I get questions all the time about my workflow, and in this tutorial I’m answering some specific questions I got related to some recent bird photos I posted on my Flickr photostream. Some other photographers had been with me and struggled to capture images in the same location and time. In addition to the workflow I present in this video, I’ll add some additional tips:
Your Lightroom workflow starts in camera
That’s right, there are a few things you need to keep in mind:
- Shoot in RAW format if possible – you’ll have more flexibility with the results.
- Use a tripod when practical and possible – eliminate camera shake at all costs.
- Check your histogram to ensure you are capturing highlights and shadow.
Your Lightroom workflow includes sorting and selecting
First, run through your images a time or two and select just the best ones to work on. This may take awhile, but you don’t want to waste your valuable time developing hundreds of images when you really are after the top two or three.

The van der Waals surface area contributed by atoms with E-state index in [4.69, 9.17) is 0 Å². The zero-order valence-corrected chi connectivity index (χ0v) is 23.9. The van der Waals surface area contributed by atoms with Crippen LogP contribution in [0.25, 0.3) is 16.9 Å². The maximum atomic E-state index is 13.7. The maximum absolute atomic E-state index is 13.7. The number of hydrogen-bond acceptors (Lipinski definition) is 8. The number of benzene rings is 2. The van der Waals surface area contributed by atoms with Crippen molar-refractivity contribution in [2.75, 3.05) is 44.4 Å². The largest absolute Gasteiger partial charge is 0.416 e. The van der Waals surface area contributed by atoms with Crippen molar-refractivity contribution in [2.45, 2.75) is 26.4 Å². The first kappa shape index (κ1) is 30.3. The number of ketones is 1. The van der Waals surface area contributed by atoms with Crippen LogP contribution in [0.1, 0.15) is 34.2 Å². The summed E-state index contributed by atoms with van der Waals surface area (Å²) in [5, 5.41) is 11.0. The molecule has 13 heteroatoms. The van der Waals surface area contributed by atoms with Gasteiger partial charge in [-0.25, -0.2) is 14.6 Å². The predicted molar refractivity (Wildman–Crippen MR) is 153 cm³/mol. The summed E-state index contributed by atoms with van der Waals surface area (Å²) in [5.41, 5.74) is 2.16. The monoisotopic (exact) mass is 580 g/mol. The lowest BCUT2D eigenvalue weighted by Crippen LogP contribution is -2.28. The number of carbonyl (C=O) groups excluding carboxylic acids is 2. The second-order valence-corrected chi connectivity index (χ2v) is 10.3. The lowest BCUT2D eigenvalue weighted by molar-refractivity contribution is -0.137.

Your Lightroom workflow is non-destructive
Don’t be afraid to make bold moves and try new things – Lightroom gives you infinite undo capability and your original images are never harmed!
With that, here’s a peek at my Lightroom workflow for taking a pretty good image and making it pop, using just the tools in the Develop module:
- Accessing Technology Previews in Lightroom CC Mobile
- The Details Panel in Photoshop Shake Reduction
- Dynamic Repeat Grids in Adobe Xd
- Create Easy Repeat Grids in Adobe Xd – And Make a Photo Grid for Instagram
- Free Social Media Templates
- 5 Things Adobe Sensei Can Do For You Right now
- TipSquirrel Recommends : Introduction to Graphic Design
- Create an Animated GIF in Photoshop
- How to Create Rain in Photoshop
- Adding Decal to an Object in Adobe Dimension